Music Zen!

Your argument is sound, nothing but sound

“Can we somehow break out of the sell-five-thousand-record ghetto and create a company where artists could earn a living doing their art.”

with one comment

There’s a fascinating interview with the founders of Sub Pop here that is currently featured in Pitchfork.

Edit: I’m almost done with the piece now. There’s an exchange towards the end that I really dig.

Pitchfork: The rise of indie culture and how it’s more visible now– is it comparable in any way to the grunge hysteria of the 90s?

BP: [pause] It’s different. It’s matured into a really…it’s a cool scene, there’s a lot of a diversity. You look at the festival you’re putting together, there’s a lot of diversity there and a lot of people going to see it. I don’t think it has the insane buzz of what was going on in Seattle. At the same time, there’s so much material out there and it’s a really healthy industry, people have jobs selling records and making records and promoting them. Because there is so much material, I don’t think it’s having the same cultural impact as the late-70s punk rock scene. If you walked into Wax Trax in 1978, 79, the whole vibe was so against the grain that it was revolutionary.

Indie rock is very healthy, there’s a lot of diversity and a lot of creativity, but it does not have the revolutionary spirit of the late-70s punk scene in regards to design and politics and fashion and stuff like that. I really miss that, and I’m looking forward to a youth musical cultural scene that’s a little more revolutionary, where indie bands aren’t vying for McDonald’s commercial spots. I think, politically, the scene’s got pretty watered down. There are economic opportunities for many people, but I don’t think, artistically, it’s as revolutionary as that particular period.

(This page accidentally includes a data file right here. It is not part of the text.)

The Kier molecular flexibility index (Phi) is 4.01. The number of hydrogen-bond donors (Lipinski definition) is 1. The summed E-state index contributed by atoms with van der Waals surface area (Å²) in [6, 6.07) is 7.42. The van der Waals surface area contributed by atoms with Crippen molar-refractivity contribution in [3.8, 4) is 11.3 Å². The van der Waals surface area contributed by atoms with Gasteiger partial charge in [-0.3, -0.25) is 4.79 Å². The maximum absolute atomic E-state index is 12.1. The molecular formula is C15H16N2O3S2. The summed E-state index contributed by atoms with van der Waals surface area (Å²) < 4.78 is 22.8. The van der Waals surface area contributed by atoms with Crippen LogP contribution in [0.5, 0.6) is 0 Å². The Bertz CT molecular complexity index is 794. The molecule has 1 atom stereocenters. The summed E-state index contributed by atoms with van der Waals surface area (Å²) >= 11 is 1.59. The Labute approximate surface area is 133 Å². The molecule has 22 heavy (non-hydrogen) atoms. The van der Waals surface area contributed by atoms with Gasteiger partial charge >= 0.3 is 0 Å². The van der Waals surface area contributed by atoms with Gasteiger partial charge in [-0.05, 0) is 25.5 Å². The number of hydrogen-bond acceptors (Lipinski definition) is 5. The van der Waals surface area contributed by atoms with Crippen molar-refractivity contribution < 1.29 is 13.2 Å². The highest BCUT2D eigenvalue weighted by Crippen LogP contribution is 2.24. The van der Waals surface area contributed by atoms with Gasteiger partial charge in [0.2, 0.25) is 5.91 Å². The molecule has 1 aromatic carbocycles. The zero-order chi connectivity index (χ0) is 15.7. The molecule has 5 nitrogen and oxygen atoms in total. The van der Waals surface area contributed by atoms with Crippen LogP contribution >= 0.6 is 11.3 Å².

Pitchfork: How do you feel about all the licensing that’s going on now, speaking of McDonald’s commercials?

BP: I can fully understand [that] artists want to be able to pay their bills. As a fan of art, and art as a way to shift dialogue and address cultural issues, there’s a part of me that’s really, really saddened by that and can’t really relate to it. I’m really kind of shocked at how there’s so much…beneath the surface, there’s so much political turmoil going on in this country and it’s not really being addressed by a lot of artists. I think in times of crisis it’s the artists’ responsibility to dig a little deeper. It’s time for a new punk rock revolution– a whole new take on it, but one that goes a little deeper than creatively written relationship songs and McDonald’s commercials.


Written by M

July 7, 2008 at 11:51 pm

Posted in Uncategorized

One Response

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  1. That was a great interview

    Jacob Z

    July 10, 2008 at 9:38 pm

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